ME Seminar and Thesis DefenseNovember 26, 2019 - November 22, 2019
Mānoa Campus, Holmes Hall 309
Advancements in micro-fabrication and micro-electromechanical systems, increased market demand, and economies of scale have lowered the cost for global navigation satellite system (GNSS) and inertial measurement unit (IMU) sensor systems to levels cost-relevant for average consumers. The combination of GNSS+IMU can provide basic robot localization information, but cannot measure linear velocity, which is essential for effective autonomous mobile robot operation. Unfortunately, linear velocity sensors like wheeled odometers, air speed, optical flow, or doppler velocity log sensors are only situationally applicable and/or cost prohibitive for many robot applications; we entitle robots without velocity sensors as “velocity-denied robots”. In this work we propose a state estimation algorithm based on a cascading, dual-frame, motion-tracking estimator that is capable of providing accurate pose (positions) and twist (velocities) estimates for velocity-denied robot platforms, by probabilistically estimating the unobserved velocity state based on the time-varying information extracted from the measured position and acceleration states. Because this state estimator is based on a kinematic, motion-tracking state-transition model, it does not require dynamical information about the robot platform or the forces acting on it. We first demonstrate this state estimator algorithm on simulated mobile robot data and then on real data collected from a GNSS+IMU robot sensor system. We show that this state estimation algorithm consistently maintains a dead-reckoning pose accuracy of <1 m of the post-interpolated pose measurements, and provides a linear velocity accuracy of <±1 m/s.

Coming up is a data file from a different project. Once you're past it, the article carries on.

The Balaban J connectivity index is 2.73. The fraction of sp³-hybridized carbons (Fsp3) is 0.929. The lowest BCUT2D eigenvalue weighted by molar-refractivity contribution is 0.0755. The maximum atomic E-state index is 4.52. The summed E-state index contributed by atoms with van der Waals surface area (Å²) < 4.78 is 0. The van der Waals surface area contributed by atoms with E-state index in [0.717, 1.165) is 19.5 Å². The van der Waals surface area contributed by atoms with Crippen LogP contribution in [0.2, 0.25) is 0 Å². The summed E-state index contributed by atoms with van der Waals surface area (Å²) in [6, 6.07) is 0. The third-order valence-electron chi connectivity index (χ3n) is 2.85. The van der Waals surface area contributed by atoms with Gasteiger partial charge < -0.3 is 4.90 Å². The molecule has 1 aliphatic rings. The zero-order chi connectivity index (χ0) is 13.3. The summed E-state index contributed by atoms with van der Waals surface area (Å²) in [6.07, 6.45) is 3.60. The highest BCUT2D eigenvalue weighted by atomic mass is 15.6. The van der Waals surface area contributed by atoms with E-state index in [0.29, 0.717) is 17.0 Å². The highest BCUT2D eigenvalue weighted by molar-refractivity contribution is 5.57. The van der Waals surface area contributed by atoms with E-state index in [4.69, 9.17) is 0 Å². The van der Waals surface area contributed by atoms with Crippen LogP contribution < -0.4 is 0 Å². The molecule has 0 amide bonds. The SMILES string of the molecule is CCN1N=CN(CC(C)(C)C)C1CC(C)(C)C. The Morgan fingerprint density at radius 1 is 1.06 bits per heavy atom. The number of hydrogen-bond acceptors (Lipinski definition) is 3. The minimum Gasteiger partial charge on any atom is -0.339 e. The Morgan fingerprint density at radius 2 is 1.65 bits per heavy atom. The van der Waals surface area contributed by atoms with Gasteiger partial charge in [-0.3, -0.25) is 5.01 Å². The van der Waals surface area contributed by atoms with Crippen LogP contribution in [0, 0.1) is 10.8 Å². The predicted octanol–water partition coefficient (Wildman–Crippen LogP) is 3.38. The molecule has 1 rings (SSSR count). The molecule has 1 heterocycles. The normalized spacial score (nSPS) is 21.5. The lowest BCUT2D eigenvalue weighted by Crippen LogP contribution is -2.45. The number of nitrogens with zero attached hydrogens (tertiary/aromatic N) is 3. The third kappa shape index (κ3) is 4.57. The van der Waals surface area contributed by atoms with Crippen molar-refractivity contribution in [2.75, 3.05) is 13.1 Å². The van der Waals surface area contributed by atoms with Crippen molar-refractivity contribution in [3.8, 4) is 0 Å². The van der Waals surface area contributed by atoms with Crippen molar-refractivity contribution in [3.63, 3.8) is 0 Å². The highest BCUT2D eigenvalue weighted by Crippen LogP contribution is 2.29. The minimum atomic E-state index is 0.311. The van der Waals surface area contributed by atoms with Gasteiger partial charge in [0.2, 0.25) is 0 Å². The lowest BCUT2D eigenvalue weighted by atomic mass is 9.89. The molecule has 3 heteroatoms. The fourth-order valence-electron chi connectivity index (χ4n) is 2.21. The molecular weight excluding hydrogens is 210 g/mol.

Mechanical Engineering, Mānoa Campus
6-7597, Yamamoto, Brennan - Thesis Seminar (PDF)
Tuesday, November 26
Winter Build-A-BuddyHonolulu Campus, Building 4, Hale'Aina (Cafeteria)